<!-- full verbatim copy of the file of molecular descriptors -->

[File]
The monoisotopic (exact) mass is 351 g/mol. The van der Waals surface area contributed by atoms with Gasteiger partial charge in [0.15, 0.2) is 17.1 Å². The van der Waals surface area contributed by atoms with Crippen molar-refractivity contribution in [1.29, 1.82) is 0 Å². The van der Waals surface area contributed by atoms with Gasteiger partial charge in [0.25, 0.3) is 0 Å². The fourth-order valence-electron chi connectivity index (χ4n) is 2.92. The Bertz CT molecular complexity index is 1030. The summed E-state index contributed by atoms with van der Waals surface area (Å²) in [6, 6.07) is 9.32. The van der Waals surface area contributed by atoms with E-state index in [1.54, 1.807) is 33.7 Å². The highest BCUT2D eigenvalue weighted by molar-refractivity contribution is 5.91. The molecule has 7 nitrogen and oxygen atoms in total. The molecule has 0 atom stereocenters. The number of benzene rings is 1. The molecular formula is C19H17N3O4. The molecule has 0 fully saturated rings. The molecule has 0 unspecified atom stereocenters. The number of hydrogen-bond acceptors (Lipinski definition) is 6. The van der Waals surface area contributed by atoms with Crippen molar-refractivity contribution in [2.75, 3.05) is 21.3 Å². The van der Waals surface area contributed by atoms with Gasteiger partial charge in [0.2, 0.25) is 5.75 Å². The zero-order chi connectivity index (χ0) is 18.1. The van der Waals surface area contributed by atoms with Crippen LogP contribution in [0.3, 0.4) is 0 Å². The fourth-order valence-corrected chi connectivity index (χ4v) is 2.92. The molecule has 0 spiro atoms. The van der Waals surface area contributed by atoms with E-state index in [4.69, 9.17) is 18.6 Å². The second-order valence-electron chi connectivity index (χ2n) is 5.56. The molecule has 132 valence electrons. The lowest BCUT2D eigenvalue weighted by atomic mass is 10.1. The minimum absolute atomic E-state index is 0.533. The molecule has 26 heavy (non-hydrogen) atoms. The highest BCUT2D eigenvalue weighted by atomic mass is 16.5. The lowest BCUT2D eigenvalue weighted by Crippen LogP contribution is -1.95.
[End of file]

The monoisotopic (exact) mass is 351 g/mol. The van der Waals surface area contributed by atoms with Gasteiger partial charge in [0.15, 0.2) is 17.1 Å². The van der Waals surface area contributed by atoms with Crippen molar-refractivity contribution in [1.29, 1.82) is 0 Å². The van der Waals surface area contributed by atoms with Gasteiger partial charge in [0.25, 0.3) is 0 Å². The fourth-order valence-electron chi connectivity index (χ4n) is 2.92. The Bertz CT molecular complexity index is 1030. The summed E-state index contributed by atoms with van der Waals surface area (Å²) in [6, 6.07) is 9.32. The van der Waals surface area contributed by atoms with E-state index in [1.54, 1.807) is 33.7 Å². The highest BCUT2D eigenvalue weighted by molar-refractivity contribution is 5.91. The molecule has 7 nitrogen and oxygen atoms in total. The molecule has 0 atom stereocenters. The number of benzene rings is 1. The molecular formula is C19H17N3O4. The molecule has 0 fully saturated rings. The molecule has 0 unspecified atom stereocenters. The number of hydrogen-bond acceptors (Lipinski definition) is 6. The van der Waals surface area contributed by atoms with Crippen molar-refractivity contribution in [2.75, 3.05) is 21.3 Å². The van der Waals surface area contributed by atoms with Gasteiger partial charge in [0.2, 0.25) is 5.75 Å². The zero-order chi connectivity index (χ0) is 18.1. The van der Waals surface area contributed by atoms with Crippen LogP contribution in [0.3, 0.4) is 0 Å². The fourth-order valence-corrected chi connectivity index (χ4v) is 2.92. The molecule has 0 spiro atoms. The van der Waals surface area contributed by atoms with E-state index in [4.69, 9.17) is 18.6 Å². The second-order valence-electron chi connectivity index (χ2n) is 5.56. The molecule has 132 valence electrons. The lowest BCUT2D eigenvalue weighted by atomic mass is 10.1. The minimum absolute atomic E-state index is 0.533. The molecule has 26 heavy (non-hydrogen) atoms. The highest BCUT2D eigenvalue weighted by atomic mass is 16.5. The lowest BCUT2D eigenvalue weighted by Crippen LogP contribution is -1.95.